All our food is ‘genetically-modified’ in some-way–where do you draw the line?
Everything from domesticated carrots to glow-in-the-dark tobacco fits somewhere on the spectrum. ‘Banning GM’ isn’t a simple yes-no decision.
In the past week, you’ve probably eaten crops that wouldn’t exist in nature, or that have evolved extra genes to reach freakish sizes. You’ve probably eaten “cloned” food and you may have even eaten plants whose ancestors were once deliberately blasted with radiation. And you could have bought all this without leaving the “organic” section of your local supermarket.
Anti-GM dogma is obscuring the real debate over what level of genetic manipulation society deems acceptable. Genetically-modified food is often regarded as something you’re either for or against, with no real middle ground.
Yet it is misleading to consider GM technology a binary decision, and blanket bans like those in many European countries are only likely to further stifle debate. After all, very little of our food is truly “natural” and even the most basic crops are the result of some form of human manipulation.
Between organic foods and tobacco engineered to glow in the dark lie a broad spectrum of “modifications” worthy of consideration. All of these different technologies are sometimes lumped together under “GM”. But where would you draw the line?
1. (Un)natural selection
Think of carrots, corn or watermelons – all foods you might eat without much consideration. Yet when compared to their wild ancestors, even the “organic” varieties are almost unrecognisable.
Domestication generally involves selecting for beneficial traits, such as high yield. Over time, many generations of selection can substantially alter a plant’s genetic makeup. Man-made selection is capable of generating forms that are extremely unlikely to occur in nature.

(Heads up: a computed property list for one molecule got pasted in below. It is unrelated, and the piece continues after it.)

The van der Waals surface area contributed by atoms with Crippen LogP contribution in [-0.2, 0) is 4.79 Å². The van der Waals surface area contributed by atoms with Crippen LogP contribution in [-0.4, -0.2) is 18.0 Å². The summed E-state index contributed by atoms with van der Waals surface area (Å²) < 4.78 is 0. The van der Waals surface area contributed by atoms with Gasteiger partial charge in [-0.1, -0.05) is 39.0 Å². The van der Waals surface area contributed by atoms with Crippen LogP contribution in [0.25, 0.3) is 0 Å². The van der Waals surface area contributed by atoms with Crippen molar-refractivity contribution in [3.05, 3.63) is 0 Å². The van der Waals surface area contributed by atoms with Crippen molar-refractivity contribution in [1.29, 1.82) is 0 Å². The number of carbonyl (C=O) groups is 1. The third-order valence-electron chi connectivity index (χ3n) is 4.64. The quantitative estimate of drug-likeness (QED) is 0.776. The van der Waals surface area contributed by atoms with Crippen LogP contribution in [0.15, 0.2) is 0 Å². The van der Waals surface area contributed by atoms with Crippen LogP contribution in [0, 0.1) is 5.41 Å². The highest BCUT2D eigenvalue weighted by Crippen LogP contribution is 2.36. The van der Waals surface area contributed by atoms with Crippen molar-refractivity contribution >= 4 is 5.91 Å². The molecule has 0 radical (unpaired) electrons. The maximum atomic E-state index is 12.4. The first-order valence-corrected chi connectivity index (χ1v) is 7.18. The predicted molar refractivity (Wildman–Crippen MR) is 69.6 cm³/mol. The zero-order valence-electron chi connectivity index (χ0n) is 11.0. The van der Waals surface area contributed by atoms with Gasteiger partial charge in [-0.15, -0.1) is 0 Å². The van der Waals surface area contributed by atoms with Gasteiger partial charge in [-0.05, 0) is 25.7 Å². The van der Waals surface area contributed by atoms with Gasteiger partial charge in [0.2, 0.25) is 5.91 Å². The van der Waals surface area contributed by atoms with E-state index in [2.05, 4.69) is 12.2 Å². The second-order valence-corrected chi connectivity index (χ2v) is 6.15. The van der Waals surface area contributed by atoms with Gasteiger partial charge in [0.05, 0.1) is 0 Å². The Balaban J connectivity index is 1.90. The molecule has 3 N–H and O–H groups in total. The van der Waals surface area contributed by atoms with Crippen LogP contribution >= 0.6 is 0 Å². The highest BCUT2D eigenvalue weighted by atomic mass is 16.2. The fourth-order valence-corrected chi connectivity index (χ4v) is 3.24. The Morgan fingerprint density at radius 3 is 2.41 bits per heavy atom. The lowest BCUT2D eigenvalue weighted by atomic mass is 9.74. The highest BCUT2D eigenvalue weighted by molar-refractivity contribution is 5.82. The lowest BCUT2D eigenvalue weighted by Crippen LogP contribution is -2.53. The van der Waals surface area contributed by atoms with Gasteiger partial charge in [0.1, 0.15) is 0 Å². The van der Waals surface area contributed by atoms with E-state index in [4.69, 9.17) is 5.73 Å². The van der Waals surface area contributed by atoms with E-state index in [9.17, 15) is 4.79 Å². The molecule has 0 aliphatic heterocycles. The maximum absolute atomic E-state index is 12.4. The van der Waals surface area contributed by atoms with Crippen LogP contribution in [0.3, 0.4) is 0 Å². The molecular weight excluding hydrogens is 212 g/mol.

Modern watermelons (right) look very different to their 17th-century ancestors (left). Photo: Christies/Prathyush Thomas, CC BY
2. Genome duplications
Unknowing selection by our ancestors also involved a genetic process we only discovered relatively recently. Whereas humans have half a set of chromosomes (structures that package and organise your genetic information) from each parent, some organisms can have two or more complete duplicate sets of chromosomes. This “polyploidy” is widespread in plants and often results in exaggerated traits such as fruit size, thought to be the result of multiple gene copies.
Without realising, many crops have been unintentionally bred to a higher level of ploidy (entirely naturally) as things like large fruit or vigorous growth are often desirable. Ginger and apples are triploid for example, while potatoes and cabbage are tetraploid. Some strawberry varieties are even octoploid, meaning they have eight sets of chromosomes compared to just two in humans.
3. Plant cloning
It’s a word that tends to conjure up some discomfort – no one really wants to eat “cloned” food. Yet asexual reproduction is the core strategy for many plants in nature, and farmers have utilised it for centuries to perfect their crops.
Once a plant with desirable characteristics is found – a particularly tasty and durable banana, for instance – cloning allows us to grow identical replicates. This could be entirely natural with a cutting or runner, or artificially-induced with plant hormones. Domestic bananas have long since lost the seeds that allowed their wild ancestors to reproduce – if you eat a banana today, you’re eating a clone.